Lessons From Mobile Matters: Balancing the Relationship Between Marketing and IT

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by Lilly Thuma | Last Updated: Jun 26, 2020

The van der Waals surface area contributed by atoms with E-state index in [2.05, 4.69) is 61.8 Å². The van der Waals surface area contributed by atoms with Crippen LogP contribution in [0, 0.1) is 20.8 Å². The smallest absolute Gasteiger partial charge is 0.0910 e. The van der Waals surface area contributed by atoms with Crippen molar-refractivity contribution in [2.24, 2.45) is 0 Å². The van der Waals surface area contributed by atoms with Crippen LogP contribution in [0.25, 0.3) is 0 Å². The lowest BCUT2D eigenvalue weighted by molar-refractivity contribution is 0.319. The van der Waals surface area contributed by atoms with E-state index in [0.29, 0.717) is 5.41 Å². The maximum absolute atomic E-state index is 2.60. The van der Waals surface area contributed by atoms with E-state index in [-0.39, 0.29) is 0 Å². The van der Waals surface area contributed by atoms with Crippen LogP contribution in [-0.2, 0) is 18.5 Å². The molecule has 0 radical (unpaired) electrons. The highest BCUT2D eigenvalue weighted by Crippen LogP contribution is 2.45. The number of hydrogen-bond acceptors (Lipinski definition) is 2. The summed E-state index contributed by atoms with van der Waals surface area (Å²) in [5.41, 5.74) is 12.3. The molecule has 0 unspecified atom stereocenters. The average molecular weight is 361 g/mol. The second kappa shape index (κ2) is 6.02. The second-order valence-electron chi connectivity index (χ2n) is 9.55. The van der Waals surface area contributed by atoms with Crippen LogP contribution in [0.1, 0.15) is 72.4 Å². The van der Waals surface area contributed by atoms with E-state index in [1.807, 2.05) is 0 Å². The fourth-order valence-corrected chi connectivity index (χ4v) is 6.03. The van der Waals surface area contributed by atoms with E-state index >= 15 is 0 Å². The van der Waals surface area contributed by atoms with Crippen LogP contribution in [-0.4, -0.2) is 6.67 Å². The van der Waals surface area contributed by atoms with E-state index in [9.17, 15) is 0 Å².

“If all your friends jumped off a bridge, would you?” I’m sure we all have heard that one from our parents when we were growing up. A classic line from the parent textbook as they try to teach you why you shouldn’t blindly do what everyone else is doing. Well, this same lesson applies in the world of tech. Technology is constantly changing, and you need to adapt the tech that best serves your company and your customers. Not just using what everyone else is using, and assuming you will get the same results. Scott Brinker, VP of Platform Ecosystem at HubSpot and Editor at chiefmartech.com, talks about the ever-changing nature of technology, especially it’s crossover with marketing and management, on the Mobile Matters Podcast. Here are some the biggest takeaways from what he had to say. Resist the Temptation of “Shiny Objects” If you work in marketing or tech, I’m sure there has been at least one time when you have been distracted by a new “shiny object”, AKA the newest piece of technology that just came out (augmented reality, virtual reality, voice recognition, etc). And perhaps your obsession with it has led to you making some questionable decisions…we’ve all been there, don’t worry. It can be really hard to resist instantly adapting the newest technology. One, because it’s cool, and two, because you want to stay ahead of the curve. But, sometimes adopting new technology right away isn’t always necessary, especially if it is not going to better serve your customers. Scott suggests the tech in your company should be broken down into two categories: fundamental and experimentation. Fundamental tech (AKA what you are using a daily basis like your website, CRM, social media analytics, etc.) should make up 80 percent of your tech stack and the experimental tech (the shiny objects) should be 20 percent. So, this isn’t to say you should stop experimenting and innovating, you always want to be doing that, but don’t get so distracted with what is coming next that you forget about the tech you use on a daily basis. Marketing and IT Don’t Have to Be Enemies It’s not a secret that marketing and IT don’t get along. Marketing always wants things done fast, IT always wants to think about scale and long-term management, and neither wants to compromise. I’m not going to come here and say they need to be best friends, but they do need to get along. This is where the concept of a citizen developer comes into play. This is basically someone who is working in a crossover between marketing and technology, and they make things happen. Whether it is building an app, spinning up new software, or finding patterns in a data set. They are out there creating digital experiences, and doing it really well. As technology continues to advance it is changing who can use it, and allowing more and more people to get into a space that was traditionally only for “IT experts”. Effectively Managing Marketing If you want a marketing team to be successful, you have to make sure they’re being managed effectively. What does effective management look like? A team that can move fast to keep up with ever-changing customer behavior, implement innovation throughout the team, and isn’t afraid to fail. One way to do this is implementing agile marketing. Agile marketing is a marketing approach where your marketing team chooses a couple initiatives or projects to pursue and complete in a specific time-span (typically two or three weeks). This strategy keeps the team on track, moving quickly, and eliminates the backlog of implementing new, innovative strategies. You Don’t Get to Choose Customer’s Journey Can we all agree to stop trying to control the customer journey? And instead of mapping out their journey through the purchase process can we just make their experience as easy and frictionless as possible. I mean it really doesn’t make sense to have a set map that customers need to follow, especially if they are ready to make a purchase without hitting every touchpoint of the predetermined customer journey. There are so many ways your customers can find your brand these days, and you have to be ready to adapt to their needs in whatever way they find you and in whatever stage of the customer journey they are at. This is going to sound cheesy, but life in unpredictable (2020 has taught us that) so stop trying to map out the customer journey because more often than not it won’t go as planned. If we can learn anything from Scott it's that you constantly have to be willing to adapt and innovate. There is new technology entering the market everyday, and while you shouldn’t become distracted by it, you should be thinking about how it will change consumer behavior and how you can react to it. If you want to listen to Scott’s full episode you can find it here.

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